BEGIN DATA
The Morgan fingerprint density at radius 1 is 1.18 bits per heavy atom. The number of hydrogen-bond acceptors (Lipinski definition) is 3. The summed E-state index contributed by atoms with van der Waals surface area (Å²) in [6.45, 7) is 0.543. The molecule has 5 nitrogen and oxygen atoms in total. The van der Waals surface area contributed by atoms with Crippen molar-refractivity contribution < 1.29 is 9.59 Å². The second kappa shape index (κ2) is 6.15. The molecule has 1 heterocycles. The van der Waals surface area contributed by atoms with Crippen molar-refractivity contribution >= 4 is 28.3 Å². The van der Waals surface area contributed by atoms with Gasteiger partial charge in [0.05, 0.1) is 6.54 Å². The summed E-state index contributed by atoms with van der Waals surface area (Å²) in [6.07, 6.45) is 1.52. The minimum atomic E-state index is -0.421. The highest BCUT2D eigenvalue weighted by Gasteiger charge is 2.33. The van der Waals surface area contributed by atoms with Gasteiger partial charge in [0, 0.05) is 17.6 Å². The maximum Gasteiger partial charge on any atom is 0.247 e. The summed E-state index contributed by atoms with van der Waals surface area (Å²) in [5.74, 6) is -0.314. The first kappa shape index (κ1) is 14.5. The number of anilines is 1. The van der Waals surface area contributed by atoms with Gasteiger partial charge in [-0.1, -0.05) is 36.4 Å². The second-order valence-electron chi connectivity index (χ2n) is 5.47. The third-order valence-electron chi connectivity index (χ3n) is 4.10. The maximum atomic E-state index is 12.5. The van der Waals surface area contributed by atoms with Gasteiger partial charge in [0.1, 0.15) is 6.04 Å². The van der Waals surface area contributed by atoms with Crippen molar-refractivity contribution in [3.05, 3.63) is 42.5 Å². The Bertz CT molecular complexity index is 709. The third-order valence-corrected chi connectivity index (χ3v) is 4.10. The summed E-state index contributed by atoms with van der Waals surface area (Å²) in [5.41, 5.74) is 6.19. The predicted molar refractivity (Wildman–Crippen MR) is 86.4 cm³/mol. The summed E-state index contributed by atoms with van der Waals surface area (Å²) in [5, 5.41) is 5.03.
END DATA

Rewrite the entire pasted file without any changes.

The Morgan fingerprint density at radius 1 is 1.18 bits per heavy atom. The number of hydrogen-bond acceptors (Lipinski definition) is 3. The summed E-state index contributed by atoms with van der Waals surface area (Å²) in [6.45, 7) is 0.543. The molecule has 5 nitrogen and oxygen atoms in total. The van der Waals surface area contributed by atoms with Crippen molar-refractivity contribution < 1.29 is 9.59 Å². The second kappa shape index (κ2) is 6.15. The molecule has 1 heterocycles. The van der Waals surface area contributed by atoms with Crippen molar-refractivity contribution >= 4 is 28.3 Å². The van der Waals surface area contributed by atoms with Gasteiger partial charge in [0.05, 0.1) is 6.54 Å². The summed E-state index contributed by atoms with van der Waals surface area (Å²) in [6.07, 6.45) is 1.52. The minimum atomic E-state index is -0.421. The highest BCUT2D eigenvalue weighted by Gasteiger charge is 2.33. The van der Waals surface area contributed by atoms with Gasteiger partial charge in [0, 0.05) is 17.6 Å². The maximum Gasteiger partial charge on any atom is 0.247 e. The summed E-state index contributed by atoms with van der Waals surface area (Å²) in [5.74, 6) is -0.314. The first kappa shape index (κ1) is 14.5. The number of anilines is 1. The van der Waals surface area contributed by atoms with Gasteiger partial charge in [-0.1, -0.05) is 36.4 Å². The second-order valence-electron chi connectivity index (χ2n) is 5.47. The third-order valence-electron chi connectivity index (χ3n) is 4.10. The maximum atomic E-state index is 12.5. The van der Waals surface area contributed by atoms with Gasteiger partial charge in [0.1, 0.15) is 6.04 Å². The van der Waals surface area contributed by atoms with Crippen molar-refractivity contribution in [3.05, 3.63) is 42.5 Å². The Bertz CT molecular complexity index is 709. The third-order valence-corrected chi connectivity index (χ3v) is 4.10. The summed E-state index contributed by atoms with van der Waals surface area (Å²) in [5.41, 5.74) is 6.19. The predicted molar refractivity (Wildman–Crippen MR) is 86.4 cm³/mol. The summed E-state index contributed by atoms with van der Waals surface area (Å²) in [5, 5.41) is 5.03.